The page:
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Bildfabriken. Infografik 1920–1945. Fritz Kahn, Otto Neurath et al. // A temporary exhibition of the German Museum of Books and Writing of the German National Library in Leipzig // 8 September – 7 January 2018

Logo Bildfabriken

As early as 100 years ago an image-based "language" that used pictures for universal understanding was developed in typography, science and graphics. "Words separate, pictures unite," was the motto of the new visual imagery of Otto Neurath, one of the masterminds of popular infographics.

The exhibition highlights the rediscovery and profiling of the picture as a source of information and communication in the early 20th century. The main focus has been placed on the two visual concepts of Halle-based physician Fritz Kahn and Viennese science theorist Otto Neurath.. Besides publications from the rich collection of the German National Library, the exhibition features unique inventories from US and British archives. (Graphic: Kay Bachmann)

Funded by the German Federal Cultural Foundation, in cooperation with the University of Erfurt

Free admission
Opening hours: Tuesday to Sunday 10:00 – 18:00, Thursday 10:00 – 20:00, public holidays 10:00 – 18:00
Guided tour: Thursday, 12 October, 11:00
The exhibition will run until 7 January 2018.

"Brausepulver im Nachtgeschirr" - 100 Jahre Humor in deutschen Zeitschriften // Temporary exhibition at the German Museum of Books and Writing of the German National Library in Leipzig // 21 May to 30 September 2017

"Brausepulver im Nachtgeschirr" – 100 Jahre Humor in deutschen Zeitschriften // Ausstellungseröffnung // Deutsches Buch- und Schriftmuseum der Deutschen Nationalbibliothek in Leipzig

The 20th century has gone down in history as a century of wars and criminal regimes. But an era of laughter? Humour, satire and nonsense have certainly been universally available for more than 100 years. Magazines played a central role in making entertainment affordable for the masses as a "medium of the modern age".

Low-cost publications provided a witty commentary on current developments. In deceptively harmless ways they broached subjects such as class, gender, ethnicity, power, enmity and community. In doing so, they also expressed unpleasant truths, the equivalent of putting "baking powder in the chamber pot", to loosely translate the title of the exhibition.
Harmless humour or sharp satire, ribald frivolity or silly nonsense: humour in all its popular forms can speak volumes. (Image: Alwin Freund-Beliani)

The gallery exhibition has been developed in cooperation with the Institute of Communication and Media Studies of the University of Leipzig, and is on display from 21 May to 30 September 2017.

Free admission. Opening hours: Tuesday to Sunday 10:00–18:00, Thursday 10:00–20:00, public holidays 10:00–18:00.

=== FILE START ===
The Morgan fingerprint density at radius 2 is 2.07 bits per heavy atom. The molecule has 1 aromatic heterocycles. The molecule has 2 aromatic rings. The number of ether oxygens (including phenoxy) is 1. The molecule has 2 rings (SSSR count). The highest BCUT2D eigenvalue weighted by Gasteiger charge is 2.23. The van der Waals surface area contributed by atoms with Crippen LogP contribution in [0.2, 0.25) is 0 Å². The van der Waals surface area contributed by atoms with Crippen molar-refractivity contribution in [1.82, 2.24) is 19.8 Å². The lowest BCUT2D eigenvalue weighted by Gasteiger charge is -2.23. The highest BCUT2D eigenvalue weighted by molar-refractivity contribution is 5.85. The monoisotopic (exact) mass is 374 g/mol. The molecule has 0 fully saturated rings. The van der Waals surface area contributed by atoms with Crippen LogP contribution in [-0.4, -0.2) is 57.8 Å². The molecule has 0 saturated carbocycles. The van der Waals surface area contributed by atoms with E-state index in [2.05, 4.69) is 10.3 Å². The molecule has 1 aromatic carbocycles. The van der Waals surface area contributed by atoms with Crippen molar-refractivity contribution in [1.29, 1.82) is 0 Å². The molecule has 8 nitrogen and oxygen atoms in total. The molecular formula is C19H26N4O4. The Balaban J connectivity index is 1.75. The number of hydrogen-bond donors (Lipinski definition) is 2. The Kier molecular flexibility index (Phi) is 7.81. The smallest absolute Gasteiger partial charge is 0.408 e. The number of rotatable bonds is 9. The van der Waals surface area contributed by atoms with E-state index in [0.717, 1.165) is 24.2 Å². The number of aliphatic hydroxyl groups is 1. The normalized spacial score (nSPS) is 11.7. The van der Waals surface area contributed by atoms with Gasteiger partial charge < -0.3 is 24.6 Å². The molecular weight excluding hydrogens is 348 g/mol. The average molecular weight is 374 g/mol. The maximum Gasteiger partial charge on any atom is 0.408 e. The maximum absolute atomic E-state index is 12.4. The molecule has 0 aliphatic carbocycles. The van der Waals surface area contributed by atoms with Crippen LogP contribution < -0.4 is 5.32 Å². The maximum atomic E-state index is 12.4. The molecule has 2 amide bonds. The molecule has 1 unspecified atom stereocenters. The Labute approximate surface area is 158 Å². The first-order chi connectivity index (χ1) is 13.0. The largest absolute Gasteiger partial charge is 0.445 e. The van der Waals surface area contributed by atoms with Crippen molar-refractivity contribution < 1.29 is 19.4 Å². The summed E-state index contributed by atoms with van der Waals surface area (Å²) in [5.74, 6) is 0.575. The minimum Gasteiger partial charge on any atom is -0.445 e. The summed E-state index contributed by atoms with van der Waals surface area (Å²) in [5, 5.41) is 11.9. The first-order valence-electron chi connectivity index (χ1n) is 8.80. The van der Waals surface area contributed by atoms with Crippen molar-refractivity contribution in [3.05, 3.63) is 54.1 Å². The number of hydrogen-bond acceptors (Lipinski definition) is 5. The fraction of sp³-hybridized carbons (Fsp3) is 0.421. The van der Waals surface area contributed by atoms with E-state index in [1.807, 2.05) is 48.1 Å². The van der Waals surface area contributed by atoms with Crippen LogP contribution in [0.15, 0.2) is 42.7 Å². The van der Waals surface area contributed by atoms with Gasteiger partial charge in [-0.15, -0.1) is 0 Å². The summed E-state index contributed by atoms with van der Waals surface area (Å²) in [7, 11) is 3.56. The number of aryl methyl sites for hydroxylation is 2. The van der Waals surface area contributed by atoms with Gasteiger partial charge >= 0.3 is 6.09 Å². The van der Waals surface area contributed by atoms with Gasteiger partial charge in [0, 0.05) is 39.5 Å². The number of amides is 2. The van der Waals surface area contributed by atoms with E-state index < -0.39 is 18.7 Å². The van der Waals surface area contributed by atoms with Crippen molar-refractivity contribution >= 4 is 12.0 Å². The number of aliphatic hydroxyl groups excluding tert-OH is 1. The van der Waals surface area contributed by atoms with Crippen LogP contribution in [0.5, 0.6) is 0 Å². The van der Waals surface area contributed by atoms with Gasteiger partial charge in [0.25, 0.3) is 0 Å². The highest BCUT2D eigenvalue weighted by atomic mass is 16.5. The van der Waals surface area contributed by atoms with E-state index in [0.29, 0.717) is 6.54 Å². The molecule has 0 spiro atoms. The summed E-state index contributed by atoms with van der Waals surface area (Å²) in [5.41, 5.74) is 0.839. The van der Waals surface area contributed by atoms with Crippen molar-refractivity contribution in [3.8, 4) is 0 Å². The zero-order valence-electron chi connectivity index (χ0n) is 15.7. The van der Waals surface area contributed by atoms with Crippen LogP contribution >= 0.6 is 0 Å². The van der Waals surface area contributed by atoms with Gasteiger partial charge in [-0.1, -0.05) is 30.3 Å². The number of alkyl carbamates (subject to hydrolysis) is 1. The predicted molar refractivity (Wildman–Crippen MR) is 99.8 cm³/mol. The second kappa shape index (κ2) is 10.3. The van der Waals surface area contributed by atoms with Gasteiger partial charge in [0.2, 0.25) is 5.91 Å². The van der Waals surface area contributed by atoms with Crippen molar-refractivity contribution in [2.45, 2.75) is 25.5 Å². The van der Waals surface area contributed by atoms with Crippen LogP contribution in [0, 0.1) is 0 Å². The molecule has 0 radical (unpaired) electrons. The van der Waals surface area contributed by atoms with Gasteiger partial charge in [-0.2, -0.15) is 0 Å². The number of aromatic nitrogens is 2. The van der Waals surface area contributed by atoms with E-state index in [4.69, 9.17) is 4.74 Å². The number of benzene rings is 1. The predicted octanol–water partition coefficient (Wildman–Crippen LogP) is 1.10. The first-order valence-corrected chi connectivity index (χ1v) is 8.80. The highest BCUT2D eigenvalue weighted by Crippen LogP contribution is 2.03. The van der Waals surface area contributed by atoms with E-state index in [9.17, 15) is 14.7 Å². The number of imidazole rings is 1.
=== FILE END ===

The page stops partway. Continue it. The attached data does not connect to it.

Signs - Books - Networks: From Cuneiform to Binary Code // Permanent exhibition at the German Museum of Books and Writing (Deutsches Buch- und Schriftmuseum) in Leipzig

Zeichen Bücher Netze - von der Keilschrift zum Binärcode

Tally sticks, anatomy textbooks, neon signs, disguised publications, gravestones, novels or love letters: for more than 5,000 years now people have been recording their knowledge about the world, their messages and impressions using written characters. Before writing was invented, people passed information from generation to generation by word of mouth, whereas writing, book printing and computers then allowed knowledge to be stored in a lasting form. The new permanent exhibition of the Deutsches Buch- und Schriftmuseum, which was opened in a special ceremony on 13 March 2012, provides a brief history of human media based on the three media innovations.

Free admission. Opening hours: Tuesday to Sunday 10:00 – 18:00, Thursday 10:00 - 20:00, public holidays 10:00 - 18:00.

to the video "Bücher-Zeichen-Netze"

Historical reproduction equipment and sound recordings from the holdings of the German Music Archive // Exhibition in the music foyer of the German National Library in Leipzig

Historical reproduction equipment and sound recordings from the holdings of the German Music Archive

The exhibition of historical sound recordings and reproduction equipment showcases a wide range of musical devices from the German Music Archive: a hot air gramophone dating from the turn of the 19th to the 20th century, an automatic reproducing piano, Art Deco loudspeakers, early radio equipment, and playback equipment for digital recordings. Different sound recording techniques are illustrated in the form of wax cylinders, shellac records, vinyl records and other analogue and digital storage media, also including technical cul-de-sacs such as the Tefifon and the TeD videodisc. Forms of music notation, famous record covers and typical examples of sound recording damage are also presented.
(Photo: PUNCTUM / Alexander Schmidt)

Free admission. Opening hours: Monday to Saturday 10:00 - 18:00. Closed: Sundays and national holidays.

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